As Susan Grajek, PhD, a vice president at Educause, observed in a session at the association’s annual conference, which was covered by Inside Higher Ed: “The pandemic sparked a great rethink that upended previous models for management and working. In 2023, institutional and technology leaders are ready for a new approach.”

That new approach, she continued will require that chief information officers have more of a seat at their campus’s leadership table “to facilitate a dialogue between institutional aspiration and digital possibilities.” Technology experts must learn as much as possible about the culture, mission, and operations of their college or university to support it most effectively, she explained. Grajek also said institutions will increasingly have to offer more flexible work options and higher compensation to compete with industry for the best and brightest tech talent.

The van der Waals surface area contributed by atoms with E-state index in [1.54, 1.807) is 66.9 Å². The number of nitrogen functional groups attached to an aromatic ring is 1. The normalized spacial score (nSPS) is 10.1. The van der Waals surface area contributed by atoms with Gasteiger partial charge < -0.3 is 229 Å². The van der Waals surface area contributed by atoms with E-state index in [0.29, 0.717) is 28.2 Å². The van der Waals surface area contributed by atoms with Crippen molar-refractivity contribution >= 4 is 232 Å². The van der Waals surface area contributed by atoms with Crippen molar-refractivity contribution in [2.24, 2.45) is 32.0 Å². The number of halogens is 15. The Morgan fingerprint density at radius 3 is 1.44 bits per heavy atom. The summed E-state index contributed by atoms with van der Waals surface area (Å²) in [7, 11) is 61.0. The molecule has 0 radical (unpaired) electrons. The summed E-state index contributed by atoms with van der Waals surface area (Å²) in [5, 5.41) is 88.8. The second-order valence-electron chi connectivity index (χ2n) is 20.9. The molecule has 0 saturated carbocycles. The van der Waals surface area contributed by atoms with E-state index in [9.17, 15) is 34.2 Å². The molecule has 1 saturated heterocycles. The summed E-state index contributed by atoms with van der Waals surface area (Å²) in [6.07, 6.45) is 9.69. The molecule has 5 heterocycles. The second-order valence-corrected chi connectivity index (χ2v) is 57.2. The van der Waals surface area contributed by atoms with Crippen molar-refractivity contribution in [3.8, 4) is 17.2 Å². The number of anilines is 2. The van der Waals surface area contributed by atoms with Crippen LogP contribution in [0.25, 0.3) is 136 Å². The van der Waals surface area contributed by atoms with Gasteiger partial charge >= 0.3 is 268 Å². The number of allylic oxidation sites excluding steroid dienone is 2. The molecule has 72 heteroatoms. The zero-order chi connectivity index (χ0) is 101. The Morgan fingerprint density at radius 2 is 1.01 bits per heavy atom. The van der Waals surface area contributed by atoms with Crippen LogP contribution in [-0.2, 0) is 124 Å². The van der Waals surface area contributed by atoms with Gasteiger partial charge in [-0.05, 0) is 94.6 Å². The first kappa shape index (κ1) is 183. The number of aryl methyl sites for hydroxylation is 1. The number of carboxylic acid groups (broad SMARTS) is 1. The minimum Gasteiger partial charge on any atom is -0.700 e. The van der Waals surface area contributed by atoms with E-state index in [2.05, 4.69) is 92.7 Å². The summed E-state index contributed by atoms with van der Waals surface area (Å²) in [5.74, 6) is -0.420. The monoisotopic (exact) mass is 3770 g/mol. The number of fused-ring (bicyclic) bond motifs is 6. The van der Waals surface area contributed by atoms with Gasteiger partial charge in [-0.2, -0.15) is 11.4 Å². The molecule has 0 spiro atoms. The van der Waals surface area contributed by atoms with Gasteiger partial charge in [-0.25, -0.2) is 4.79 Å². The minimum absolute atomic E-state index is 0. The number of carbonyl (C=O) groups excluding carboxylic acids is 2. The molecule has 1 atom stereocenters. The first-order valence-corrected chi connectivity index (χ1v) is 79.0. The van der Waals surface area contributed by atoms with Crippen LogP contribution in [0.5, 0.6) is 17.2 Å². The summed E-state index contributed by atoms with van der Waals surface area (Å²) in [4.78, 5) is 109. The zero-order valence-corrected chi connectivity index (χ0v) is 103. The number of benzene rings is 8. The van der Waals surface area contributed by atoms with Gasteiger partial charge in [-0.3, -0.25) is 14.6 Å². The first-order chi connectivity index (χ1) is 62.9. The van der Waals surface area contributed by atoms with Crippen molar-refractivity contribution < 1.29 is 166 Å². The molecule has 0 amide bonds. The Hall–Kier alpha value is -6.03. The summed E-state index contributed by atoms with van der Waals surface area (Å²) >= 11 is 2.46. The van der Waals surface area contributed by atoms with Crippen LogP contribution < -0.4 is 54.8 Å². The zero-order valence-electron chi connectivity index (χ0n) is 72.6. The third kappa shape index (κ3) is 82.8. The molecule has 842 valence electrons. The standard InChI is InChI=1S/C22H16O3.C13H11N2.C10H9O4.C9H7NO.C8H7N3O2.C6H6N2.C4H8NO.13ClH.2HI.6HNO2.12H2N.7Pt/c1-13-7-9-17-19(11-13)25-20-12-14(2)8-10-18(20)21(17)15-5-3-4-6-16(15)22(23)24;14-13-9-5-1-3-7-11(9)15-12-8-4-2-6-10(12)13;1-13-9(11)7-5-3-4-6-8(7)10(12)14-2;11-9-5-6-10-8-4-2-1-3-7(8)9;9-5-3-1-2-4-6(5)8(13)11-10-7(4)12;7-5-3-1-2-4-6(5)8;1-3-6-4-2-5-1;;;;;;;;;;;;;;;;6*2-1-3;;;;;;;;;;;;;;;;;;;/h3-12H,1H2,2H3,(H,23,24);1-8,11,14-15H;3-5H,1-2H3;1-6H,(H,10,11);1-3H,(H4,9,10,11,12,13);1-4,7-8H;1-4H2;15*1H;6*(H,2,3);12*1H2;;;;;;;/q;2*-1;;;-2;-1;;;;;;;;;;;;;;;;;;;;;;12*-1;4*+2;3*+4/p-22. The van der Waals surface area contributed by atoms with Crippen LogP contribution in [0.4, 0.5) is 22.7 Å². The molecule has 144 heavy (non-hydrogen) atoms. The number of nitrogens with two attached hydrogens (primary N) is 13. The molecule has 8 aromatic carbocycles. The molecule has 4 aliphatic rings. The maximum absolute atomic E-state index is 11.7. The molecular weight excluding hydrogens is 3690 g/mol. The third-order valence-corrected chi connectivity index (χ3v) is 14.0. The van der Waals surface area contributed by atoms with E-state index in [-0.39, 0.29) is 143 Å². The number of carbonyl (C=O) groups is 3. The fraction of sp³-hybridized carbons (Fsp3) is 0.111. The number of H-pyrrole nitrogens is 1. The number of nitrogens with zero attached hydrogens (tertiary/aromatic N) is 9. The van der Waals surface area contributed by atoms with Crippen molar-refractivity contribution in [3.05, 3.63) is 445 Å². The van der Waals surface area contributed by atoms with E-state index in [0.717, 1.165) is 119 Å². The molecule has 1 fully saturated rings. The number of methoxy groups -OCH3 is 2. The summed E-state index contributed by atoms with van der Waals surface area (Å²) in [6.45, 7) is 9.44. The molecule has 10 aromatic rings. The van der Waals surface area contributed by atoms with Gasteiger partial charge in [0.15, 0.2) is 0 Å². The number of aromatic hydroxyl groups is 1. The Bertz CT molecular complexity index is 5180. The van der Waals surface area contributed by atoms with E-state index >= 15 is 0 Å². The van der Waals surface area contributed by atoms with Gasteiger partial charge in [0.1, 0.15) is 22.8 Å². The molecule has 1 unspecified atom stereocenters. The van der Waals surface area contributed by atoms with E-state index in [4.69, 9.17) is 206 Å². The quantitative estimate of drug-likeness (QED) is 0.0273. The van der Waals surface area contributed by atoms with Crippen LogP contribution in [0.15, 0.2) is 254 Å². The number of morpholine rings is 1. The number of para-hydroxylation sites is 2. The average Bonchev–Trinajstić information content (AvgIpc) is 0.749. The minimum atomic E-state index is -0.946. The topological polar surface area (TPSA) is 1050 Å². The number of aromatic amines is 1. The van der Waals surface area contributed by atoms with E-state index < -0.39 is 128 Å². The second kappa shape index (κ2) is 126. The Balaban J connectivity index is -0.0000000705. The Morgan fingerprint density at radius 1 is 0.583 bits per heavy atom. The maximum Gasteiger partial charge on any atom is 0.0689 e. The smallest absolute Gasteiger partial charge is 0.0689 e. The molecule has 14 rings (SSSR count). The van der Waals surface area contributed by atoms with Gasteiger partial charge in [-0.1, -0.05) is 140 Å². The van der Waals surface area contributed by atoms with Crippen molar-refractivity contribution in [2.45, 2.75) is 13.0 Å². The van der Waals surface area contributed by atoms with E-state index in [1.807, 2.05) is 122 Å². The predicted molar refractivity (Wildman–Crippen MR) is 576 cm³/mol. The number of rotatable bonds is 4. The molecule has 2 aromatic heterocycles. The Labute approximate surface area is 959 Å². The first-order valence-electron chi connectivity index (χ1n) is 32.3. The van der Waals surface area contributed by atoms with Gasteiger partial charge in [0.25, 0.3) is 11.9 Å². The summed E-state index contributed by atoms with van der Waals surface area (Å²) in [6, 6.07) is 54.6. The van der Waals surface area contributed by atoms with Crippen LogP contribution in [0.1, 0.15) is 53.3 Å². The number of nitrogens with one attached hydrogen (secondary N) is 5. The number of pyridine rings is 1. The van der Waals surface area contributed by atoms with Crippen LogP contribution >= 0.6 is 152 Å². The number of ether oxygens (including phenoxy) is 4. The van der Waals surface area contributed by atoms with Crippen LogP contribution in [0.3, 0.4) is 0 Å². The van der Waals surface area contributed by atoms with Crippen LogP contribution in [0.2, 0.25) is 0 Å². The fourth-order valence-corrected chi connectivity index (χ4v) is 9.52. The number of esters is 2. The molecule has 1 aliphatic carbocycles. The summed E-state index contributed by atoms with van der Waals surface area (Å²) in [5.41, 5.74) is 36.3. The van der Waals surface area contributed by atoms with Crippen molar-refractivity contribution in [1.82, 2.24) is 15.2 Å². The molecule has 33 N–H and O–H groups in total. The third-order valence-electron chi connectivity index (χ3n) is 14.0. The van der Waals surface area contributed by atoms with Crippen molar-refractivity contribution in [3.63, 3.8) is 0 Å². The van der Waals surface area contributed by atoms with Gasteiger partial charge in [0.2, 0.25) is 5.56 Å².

In addition, she advised institutions to rethink how they consider and use new technologies. Rather than let the technology define what issues to tackle, “leaders need to develop an institutional culture of ‘here are all the problems we need to address—let’s find a good solution.” More-over, Grajeck said, “The focus of data analytics needs to change from a historical approach using data to understand what’s happened to a future-oriented approach of using data to project where we’re heading.” Inside Higher Ed has also looked at technology on campuses from the student perspective. Among the biggest concerns that students expressed in a survey it conducted with College Pulse was the lack of fast and reliable access to the internet—just 20 percent of the respondents said WiFi was reliable in most or all areas of their campus. The students also stressed that they should play a role in campus decision-making about technology: At least half of the respondents said they should have some input on the tech investments their college or university makes, and more than a third thought they should have significant input.

Evaluating Enrollment Losses

College enrollment has declined for the past three academic years since the fall of 2019, the head